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My IPAs only get bittering and late (5 mins or less) additions during the boil, exception being the occassional first wort hops. So the flavor (15-20 min) are optional in IPAs in my opinion. Most of the hops are whirlpool and DH. I don’t target the NEIPA though.

As @dannyboy58 said, there is almost no reason to secondary any beer unless adding fruit additions etc. With the New Englands, I add first wort hops (rather than a “bittering” addition) to get around 25-30 IBU’s and then a huge whirlpool addition at 170 degrees for 30 minutes. First dry hop goes in primary no later than 48 hours into fermentation and second dry hop right in the keg as mentioned above. Typically, I like to go about 15-18 days from grain to glass and I find that my NEIPA’s start drinking very well about 2 weeks after carbonation!


Damn, I’d really like to be drinking your iterations of IPA!!!

I’d love to get a swap going on here but I don’t want to lead the charge, only participate. I remember when @gregscsu arranged one years ago and I never received my package from sender.

To stay on topic @BrianS I’d also recommend buying hops in bulk if you’re going to be brewing NEIPA’s. My 5 gallon batches were using 13-16oz per batch and now I’ve jumped to 10 gallon batches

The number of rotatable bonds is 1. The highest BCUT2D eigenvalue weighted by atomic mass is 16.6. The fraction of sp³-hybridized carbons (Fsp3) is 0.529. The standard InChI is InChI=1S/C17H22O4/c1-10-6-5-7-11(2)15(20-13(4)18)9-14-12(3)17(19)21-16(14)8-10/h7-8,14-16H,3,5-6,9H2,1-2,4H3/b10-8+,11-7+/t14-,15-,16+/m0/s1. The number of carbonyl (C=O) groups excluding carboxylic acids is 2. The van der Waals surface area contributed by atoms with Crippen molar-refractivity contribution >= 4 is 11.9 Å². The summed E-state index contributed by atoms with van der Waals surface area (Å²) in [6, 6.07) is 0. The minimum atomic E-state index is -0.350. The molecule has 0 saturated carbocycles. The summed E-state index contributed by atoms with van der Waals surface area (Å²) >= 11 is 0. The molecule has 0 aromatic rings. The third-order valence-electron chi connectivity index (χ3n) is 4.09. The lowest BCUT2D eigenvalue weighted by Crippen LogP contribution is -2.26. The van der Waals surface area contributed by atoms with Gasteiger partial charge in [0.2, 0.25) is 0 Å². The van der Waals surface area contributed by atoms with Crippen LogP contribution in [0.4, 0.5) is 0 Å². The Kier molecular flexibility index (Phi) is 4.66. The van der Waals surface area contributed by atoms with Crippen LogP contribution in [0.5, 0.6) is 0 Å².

Good info here. Just placed an NB order for another attempt at my NEIPA.
Got me thinking about my oxidation problem.
Do you think this is occurring because I’m not doing a closed CO2 transfer, or because I leave them in the glass carboy for over 3 weeks? Or both…
I know I’m exposed to air during the transfer, but only for 5 minutes and I thought because I have the siphon tube sit at the bottom of the carboy (secondary) it pushes all the air out the top, except for what may be left in the last inch or so.
I was under the impression that the glass carboy with the rubber stopper and airlock was air tight.

I recall two guys at the LHB shop have a debate about glass vs. plastic carboys. One guy kept saying the plastic is porous and will allow air in, where the glass will not.
Did I waste my money stocking up on glass carboys?
In the late fall I like to stock pile my basement with carboys to last me through the winter when it’s too cold to brew outside.

A lot of good questions. Re glass vs plastic, makes no difference in this discussion, plastic would be a problem with bulk aging.